Former NYC cop to replace DHS chief Ridge
Former New York police commissioner Bernard Kerik was named by President Bush Dec. 3 to replace Tom Ridge as secretary of the Homeland Security Department.
Kerik, who has been a strong Bush supporter, gained international attention during the Sept. 11, 2001, terrorist attacks.
New York Mayor Rudolph Giuliani in 2000 named Kerik, a former NYPD street cop, to oversee the department. When term-limit laws forced Giuliani to step down as mayor three and a half months after the terrorist attacks, Kerik went with him as a security consultant with the firm of Giuliani Partners.
At Bush's urging in 2003, Kerik took an assignment in Iraq helping train the new Iraqi police force.
Kerik's nomination came after Ridge announced last month that he will step down from the post by February. Since his nomination to the position in October 2001, Ridge has overseen critical steps in the development of DHS' systems infrastructure, including the creation of its initial enterprise architecture and moves to consolidate the systems of its 22 component agencies.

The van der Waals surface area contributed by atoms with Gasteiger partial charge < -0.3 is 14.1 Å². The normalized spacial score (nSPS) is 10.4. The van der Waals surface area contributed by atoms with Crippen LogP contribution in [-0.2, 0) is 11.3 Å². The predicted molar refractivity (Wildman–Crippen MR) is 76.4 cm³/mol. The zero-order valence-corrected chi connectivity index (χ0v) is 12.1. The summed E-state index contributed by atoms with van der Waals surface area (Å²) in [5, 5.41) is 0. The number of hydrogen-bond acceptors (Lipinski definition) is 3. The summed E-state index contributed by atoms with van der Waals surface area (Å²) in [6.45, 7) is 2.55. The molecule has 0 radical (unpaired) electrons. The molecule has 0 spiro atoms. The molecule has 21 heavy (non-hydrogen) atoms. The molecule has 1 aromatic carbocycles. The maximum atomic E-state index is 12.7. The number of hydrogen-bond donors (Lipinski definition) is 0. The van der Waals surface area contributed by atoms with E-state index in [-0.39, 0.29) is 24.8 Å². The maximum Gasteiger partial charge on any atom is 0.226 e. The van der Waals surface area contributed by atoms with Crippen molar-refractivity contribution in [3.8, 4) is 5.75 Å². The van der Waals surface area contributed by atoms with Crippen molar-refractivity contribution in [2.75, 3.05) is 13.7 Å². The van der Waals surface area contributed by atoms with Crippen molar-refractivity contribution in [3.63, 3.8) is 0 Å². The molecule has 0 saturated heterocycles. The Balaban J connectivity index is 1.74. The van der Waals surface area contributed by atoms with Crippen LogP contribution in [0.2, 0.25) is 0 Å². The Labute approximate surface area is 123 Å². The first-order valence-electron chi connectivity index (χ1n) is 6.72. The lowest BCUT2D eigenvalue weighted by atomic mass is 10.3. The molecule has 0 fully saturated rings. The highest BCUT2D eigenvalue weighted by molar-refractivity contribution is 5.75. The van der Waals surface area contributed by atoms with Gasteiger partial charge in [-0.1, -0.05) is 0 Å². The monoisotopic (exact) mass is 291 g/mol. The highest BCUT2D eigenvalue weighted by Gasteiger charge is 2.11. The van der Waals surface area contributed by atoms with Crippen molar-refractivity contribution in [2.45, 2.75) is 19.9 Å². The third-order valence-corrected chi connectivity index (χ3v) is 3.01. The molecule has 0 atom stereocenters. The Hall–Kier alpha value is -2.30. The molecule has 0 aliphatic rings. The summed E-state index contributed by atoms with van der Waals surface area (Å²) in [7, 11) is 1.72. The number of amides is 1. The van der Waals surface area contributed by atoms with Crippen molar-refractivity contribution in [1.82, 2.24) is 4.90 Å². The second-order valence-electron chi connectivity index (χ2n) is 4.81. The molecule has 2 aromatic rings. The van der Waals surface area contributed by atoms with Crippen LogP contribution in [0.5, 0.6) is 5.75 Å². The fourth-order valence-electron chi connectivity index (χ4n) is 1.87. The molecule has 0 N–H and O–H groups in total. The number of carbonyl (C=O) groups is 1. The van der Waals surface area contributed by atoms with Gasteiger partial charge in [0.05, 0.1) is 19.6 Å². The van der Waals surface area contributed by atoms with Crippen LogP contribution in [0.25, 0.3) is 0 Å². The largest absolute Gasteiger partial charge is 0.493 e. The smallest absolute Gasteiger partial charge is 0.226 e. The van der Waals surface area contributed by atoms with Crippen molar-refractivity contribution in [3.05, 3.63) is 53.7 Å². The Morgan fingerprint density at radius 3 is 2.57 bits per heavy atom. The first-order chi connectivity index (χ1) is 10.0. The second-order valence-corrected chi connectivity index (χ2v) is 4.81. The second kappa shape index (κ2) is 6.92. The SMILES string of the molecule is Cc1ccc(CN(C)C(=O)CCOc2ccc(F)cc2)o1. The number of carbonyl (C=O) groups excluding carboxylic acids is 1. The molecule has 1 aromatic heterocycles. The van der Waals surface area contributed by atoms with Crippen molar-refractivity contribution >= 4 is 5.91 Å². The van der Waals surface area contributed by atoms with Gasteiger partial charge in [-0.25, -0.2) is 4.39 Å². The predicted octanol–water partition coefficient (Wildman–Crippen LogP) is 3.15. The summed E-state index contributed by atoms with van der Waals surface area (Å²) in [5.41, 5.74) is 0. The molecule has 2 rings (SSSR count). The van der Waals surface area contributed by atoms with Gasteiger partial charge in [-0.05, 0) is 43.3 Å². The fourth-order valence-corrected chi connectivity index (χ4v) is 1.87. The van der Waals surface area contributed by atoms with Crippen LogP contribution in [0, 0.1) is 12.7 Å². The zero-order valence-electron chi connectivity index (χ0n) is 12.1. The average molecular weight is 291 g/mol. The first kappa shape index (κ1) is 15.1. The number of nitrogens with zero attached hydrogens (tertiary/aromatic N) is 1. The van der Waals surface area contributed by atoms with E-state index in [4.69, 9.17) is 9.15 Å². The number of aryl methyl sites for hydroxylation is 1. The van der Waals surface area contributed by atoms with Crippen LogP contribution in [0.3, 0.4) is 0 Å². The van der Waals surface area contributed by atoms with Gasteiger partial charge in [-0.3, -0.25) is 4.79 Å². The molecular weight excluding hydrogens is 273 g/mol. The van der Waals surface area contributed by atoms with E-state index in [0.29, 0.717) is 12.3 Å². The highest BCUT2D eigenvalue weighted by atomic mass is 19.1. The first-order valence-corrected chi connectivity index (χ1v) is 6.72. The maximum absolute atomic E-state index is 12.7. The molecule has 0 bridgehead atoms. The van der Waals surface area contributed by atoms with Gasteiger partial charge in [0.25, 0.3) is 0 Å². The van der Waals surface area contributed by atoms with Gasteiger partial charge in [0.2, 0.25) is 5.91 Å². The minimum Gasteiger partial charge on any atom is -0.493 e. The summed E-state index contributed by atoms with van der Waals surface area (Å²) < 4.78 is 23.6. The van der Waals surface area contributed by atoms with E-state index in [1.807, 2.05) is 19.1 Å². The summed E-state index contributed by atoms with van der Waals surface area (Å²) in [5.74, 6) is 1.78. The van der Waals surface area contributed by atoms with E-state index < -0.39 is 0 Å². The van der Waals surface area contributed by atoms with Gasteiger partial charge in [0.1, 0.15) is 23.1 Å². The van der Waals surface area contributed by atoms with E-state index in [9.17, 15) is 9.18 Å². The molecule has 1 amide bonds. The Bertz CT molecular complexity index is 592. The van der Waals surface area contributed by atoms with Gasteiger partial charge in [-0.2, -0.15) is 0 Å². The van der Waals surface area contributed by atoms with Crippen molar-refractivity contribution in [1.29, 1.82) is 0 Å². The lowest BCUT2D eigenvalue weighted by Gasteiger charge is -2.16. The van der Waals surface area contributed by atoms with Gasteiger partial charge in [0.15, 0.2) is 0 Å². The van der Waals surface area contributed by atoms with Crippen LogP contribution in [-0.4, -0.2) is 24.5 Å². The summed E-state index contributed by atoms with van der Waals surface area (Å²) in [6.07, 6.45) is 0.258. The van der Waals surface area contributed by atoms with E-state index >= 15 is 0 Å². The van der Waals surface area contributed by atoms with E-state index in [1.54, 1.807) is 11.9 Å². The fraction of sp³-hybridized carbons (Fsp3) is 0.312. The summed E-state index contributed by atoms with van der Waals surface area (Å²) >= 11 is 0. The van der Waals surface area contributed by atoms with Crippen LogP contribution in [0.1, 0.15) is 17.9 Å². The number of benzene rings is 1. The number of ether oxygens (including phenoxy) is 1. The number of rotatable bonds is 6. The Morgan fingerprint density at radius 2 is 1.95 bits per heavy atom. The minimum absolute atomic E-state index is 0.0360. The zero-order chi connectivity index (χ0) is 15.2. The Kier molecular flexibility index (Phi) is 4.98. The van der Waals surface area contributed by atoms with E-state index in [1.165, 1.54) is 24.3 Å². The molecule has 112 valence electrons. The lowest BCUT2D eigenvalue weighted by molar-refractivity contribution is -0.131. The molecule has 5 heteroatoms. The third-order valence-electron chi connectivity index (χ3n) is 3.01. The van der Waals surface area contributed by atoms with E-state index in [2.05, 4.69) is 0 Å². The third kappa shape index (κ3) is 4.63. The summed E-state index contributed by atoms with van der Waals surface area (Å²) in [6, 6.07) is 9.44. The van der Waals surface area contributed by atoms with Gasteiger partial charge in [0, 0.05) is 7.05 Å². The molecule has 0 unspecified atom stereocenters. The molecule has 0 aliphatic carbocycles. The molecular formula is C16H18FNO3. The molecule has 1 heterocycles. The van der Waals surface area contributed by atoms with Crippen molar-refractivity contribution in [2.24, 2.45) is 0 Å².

DHS came under criticism repeatedly during Ridge's tenure. Groups ranging from the Government Accountability Office to independent homeland security analysts, privacy advocates and lawmakers found fault with the department and Ridge's leadership of it.
He has had to defend the department's work to integrate its own systems, merge terrorist watch lists, create an entry-exit system for the nation's borders, and craft systems for pinpointing risky passengers and cargo.
Kerik's appointment is conditional on Senate approval.